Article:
Tag:Tiger Woods
Posted on: March 1, 2012 12:43 pm
Edited on: March 2, 2012 9:49 am

Rory McIlroy opens Honda with solid 66

Rory McIlroy talks with his caddy J.P. Fitzgerald while shooting a 66 on Thursday at the Honda Open. (Associated Press)

By Shane Bacon

PALM BEACH GARDENS, Fla -- On Wednesday night, I was lucky enough to spend a few minutes with Rory McIlroy. It was part of Oakley’s entire week here, and they set it up so that a lot of their players could spend some times with lowly journalists like myself. 

And above all else, the thing I took away from McIlroy was at just 22, the kid is a superstar in every sense of the word. As he was leaving dinner, the thing I kept thinking to myself was, “he’s going to win this week. I know it.” And after the first round of the Honda Classic, the prediction might not be far off. 

McIlroy shot an opening round 66 at PGA National, dropping just one shot and taming the always brutal Bear Trap along the way. He did it in the precise way that we used to a see a certain someone that is also in the field this week work. Rory picked his spots, made his birdies, and took his chances when they needed to be taken. 

People nitpick on Rory about his inability to close, like at the Masters a year ago and the Accenture just last week. Critics easily forget his work at Congressional, but above that, just look at the way he’s played the last two months. Second at the match play, fifth at Dubai, another second place finish at Abu Dhabi and a win in December in Hong Kong. 

His play of late has been scary consistent, much like his golf swing, and if he continues to put himself in a position to win, like he has this week after the Honda, the wins are going to start pouring in. 

This week has been about Tiger Woods. The press conference. His debut at this event. The fact that Tiger is playing two weeks in a row. But the real story should be McIlroy. The golf world has been looking for someone to start dominating again after a two year hiatus from such a figure, and if we’d all start opening our eyes, we’d see that someone is a curly haired kid with growing biceps and an incredible resume the last few months. 

Rory needs to win here, but more than that, we all need to just realizing what we have right in front of us.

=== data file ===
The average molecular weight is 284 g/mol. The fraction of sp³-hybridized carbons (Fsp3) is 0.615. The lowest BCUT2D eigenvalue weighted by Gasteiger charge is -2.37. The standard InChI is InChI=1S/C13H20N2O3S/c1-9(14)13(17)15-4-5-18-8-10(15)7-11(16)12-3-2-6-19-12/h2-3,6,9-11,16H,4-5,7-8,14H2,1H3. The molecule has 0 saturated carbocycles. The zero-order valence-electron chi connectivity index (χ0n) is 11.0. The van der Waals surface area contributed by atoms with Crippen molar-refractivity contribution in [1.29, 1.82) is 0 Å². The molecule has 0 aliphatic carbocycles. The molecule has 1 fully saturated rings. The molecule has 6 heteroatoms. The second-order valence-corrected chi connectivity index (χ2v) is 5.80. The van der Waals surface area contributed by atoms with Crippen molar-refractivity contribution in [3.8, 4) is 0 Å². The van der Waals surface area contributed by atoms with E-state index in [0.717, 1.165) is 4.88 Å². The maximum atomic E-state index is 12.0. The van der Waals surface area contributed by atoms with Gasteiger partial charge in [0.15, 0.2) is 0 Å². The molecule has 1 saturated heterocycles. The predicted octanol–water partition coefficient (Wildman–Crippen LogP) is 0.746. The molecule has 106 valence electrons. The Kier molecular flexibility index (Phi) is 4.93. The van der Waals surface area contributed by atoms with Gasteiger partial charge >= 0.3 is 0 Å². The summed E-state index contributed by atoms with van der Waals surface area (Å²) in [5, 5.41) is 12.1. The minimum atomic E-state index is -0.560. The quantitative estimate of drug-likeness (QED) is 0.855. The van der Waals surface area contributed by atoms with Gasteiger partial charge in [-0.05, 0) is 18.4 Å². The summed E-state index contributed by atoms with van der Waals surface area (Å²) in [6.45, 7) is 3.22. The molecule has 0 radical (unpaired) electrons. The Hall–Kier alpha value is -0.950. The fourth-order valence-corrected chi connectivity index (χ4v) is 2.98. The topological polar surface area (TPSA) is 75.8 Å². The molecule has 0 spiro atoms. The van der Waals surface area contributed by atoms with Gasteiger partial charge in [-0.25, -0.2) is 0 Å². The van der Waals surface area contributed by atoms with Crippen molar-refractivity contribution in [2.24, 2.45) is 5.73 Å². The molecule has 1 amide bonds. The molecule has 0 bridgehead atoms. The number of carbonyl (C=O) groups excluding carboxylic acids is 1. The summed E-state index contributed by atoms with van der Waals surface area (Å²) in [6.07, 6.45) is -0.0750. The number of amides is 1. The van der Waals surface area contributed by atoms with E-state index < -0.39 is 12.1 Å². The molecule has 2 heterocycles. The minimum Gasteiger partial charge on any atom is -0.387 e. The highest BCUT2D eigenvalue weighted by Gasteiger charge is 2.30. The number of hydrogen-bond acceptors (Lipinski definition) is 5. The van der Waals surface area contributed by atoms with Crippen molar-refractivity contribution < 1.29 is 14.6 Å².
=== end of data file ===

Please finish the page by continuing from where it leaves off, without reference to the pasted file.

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Posted on: February 29, 2012 1:18 pm

Video: Tiger did not like those book questions

By Shane Bacon

Tiger Woods had his usual timid press conference on Wednesday at PGA National, and while it had the bland answers Woods usually gives reporters, it did have a surprise moment when Tiger lost his cool.

Asked by Alex Miceli about the recent excerpts from Hank Haney's tell-all book about Woods, Tiger said he wasn't going to answer anymore questions and actually broke his cool for a moment. The video is below, so watch it for yourself, but you can obviously tell Tiger isn't a big fan of this upcoming book and might even hate questions about the book more.  

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Category: Golf
Posted on: February 28, 2012 5:36 pm

Haney: Tiger considered becoming a Navy SEAL

Tiger shakes hands with members of the Armed Forces at the 2007 AT&T National. (Getty Images)

By Shane Bacon

Judging by his brains, good looks and killer instinct, it seemed when Tiger Woods came into our lives he had the ability to be anything he wanted. Sure, he was a golfer since basically birth, but his larger than life persona made it seem like he could be a CEO, professional baseball player or even the president. 

But one of the things you probably didn’t expect to hear is that at one point, Tiger seriously considered becoming a Navy SEAL. 

Golf Digest has some excerpts from Hank Haney’s tell-all Tiger book, and one of the quotations from Hank says that Tiger once told him he seriously was considering leaving golf to join one of the most elite forces in our military. 

"Tiger was seriously considering becoming a Navy SEAL. I didn't know how he'd go about it, but when he talked about it, it was clear he had a plan....I thought, Wow, here is Tiger Woods, greatest athlete on the planet, maybe the greatest athlete ever, right in the middle of his prime, basically ready to leave it all behind for a military life."

As Mr. Wall points out, there isn’t exactly a time indicated in Haney’s quotes, but to say “the middle of his prime” meant that it had to have been when Woods was winning all those majors, not when his personal life was in shambles. 

That, in itself, is pretty incredible because it shows that Tiger really thought about doing this for no other reason than to serve his country. 

Tiger’s dad, Earl, was a Green Beret in the United States Army so it isn’t like Tiger didn’t have a military background, but it’s incredible to hear he even thought to do this with the level of fame and success he reached at this certain point. 

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Category: Golf
Posted on: February 28, 2012 3:13 pm
Edited on: February 28, 2012 3:19 pm

Has Tiger earned his U.S. stripes already?

By Steve Elling

PALM BEACH GARDENS, Fla. -- In case you were wondering what it would take for Tiger Woods to be bypassed as a member of the U.S. Ryder Cup team later this season, you have your answer.

Courtesy of U.S. captain Davis Love, the guy who makes the final call.

Love indicated Tuesday at the Honda Classic that unless Woods is dead, dismembered or has the small pox, he will be a member of the American side.

OK, so that's not the exact quote, but it's close. Love didn’t go quite as far as Presidents Cup captain Fred Couples, who last summer gave Woods a spot on the team even though he had not earned it with his play, Love gave every assurance that the striped one will play at Medinah.

In fact, when asked what scenario it would take for Woods to be left at home, Love gave a very narrow definition.

"If he was hurt or didn't play a full season," Love said. "But if he plays and he's healthy, again, I would have a hard time seeing him not making the team one way or another."